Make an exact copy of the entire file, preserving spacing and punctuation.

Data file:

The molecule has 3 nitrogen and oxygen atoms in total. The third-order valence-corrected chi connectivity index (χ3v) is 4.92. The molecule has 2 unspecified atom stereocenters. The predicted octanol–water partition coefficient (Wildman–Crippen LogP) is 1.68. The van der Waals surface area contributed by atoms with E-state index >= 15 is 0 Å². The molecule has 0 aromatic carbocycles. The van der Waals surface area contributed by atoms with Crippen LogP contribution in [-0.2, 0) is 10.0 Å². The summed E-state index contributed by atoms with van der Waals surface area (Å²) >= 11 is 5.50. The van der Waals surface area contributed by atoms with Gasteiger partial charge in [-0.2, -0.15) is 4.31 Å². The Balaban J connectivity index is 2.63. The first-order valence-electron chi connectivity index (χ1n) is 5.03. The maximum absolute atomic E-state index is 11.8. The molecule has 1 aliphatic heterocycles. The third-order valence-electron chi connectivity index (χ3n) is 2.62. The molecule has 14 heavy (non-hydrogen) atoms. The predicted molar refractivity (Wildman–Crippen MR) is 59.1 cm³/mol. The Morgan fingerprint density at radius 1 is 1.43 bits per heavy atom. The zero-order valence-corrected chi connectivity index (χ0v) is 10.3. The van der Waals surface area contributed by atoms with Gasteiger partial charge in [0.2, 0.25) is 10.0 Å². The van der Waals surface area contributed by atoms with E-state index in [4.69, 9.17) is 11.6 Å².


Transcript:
The molecule has 3 nitrogen and oxygen atoms in total. The third-order valence-corrected chi connectivity index (χ3v) is 4.92. The molecule has 2 unspecified atom stereocenters. The predicted octanol–water partition coefficient (Wildman–Crippen LogP) is 1.68. The van der Waals surface area contributed by atoms with E-state index >= 15 is 0 Å². The molecule has 0 aromatic carbocycles. The van der Waals surface area contributed by atoms with Crippen LogP contribution in [-0.2, 0) is 10.0 Å². The summed E-state index contributed by atoms with van der Waals surface area (Å²) >= 11 is 5.50. The van der Waals surface area contributed by atoms with Gasteiger partial charge in [-0.2, -0.15) is 4.31 Å². The Balaban J connectivity index is 2.63. The first-order valence-electron chi connectivity index (χ1n) is 5.03. The maximum absolute atomic E-state index is 11.8. The molecule has 1 aliphatic heterocycles. The third-order valence-electron chi connectivity index (χ3n) is 2.62. The molecule has 14 heavy (non-hydrogen) atoms. The predicted molar refractivity (Wildman–Crippen MR) is 59.1 cm³/mol. The Morgan fingerprint density at radius 1 is 1.43 bits per heavy atom. The zero-order valence-corrected chi connectivity index (χ0v) is 10.3. The van der Waals surface area contributed by atoms with Gasteiger partial charge in [0.2, 0.25) is 10.0 Å². The van der Waals surface area contributed by atoms with E-state index in [4.69, 9.17) is 11.6 Å².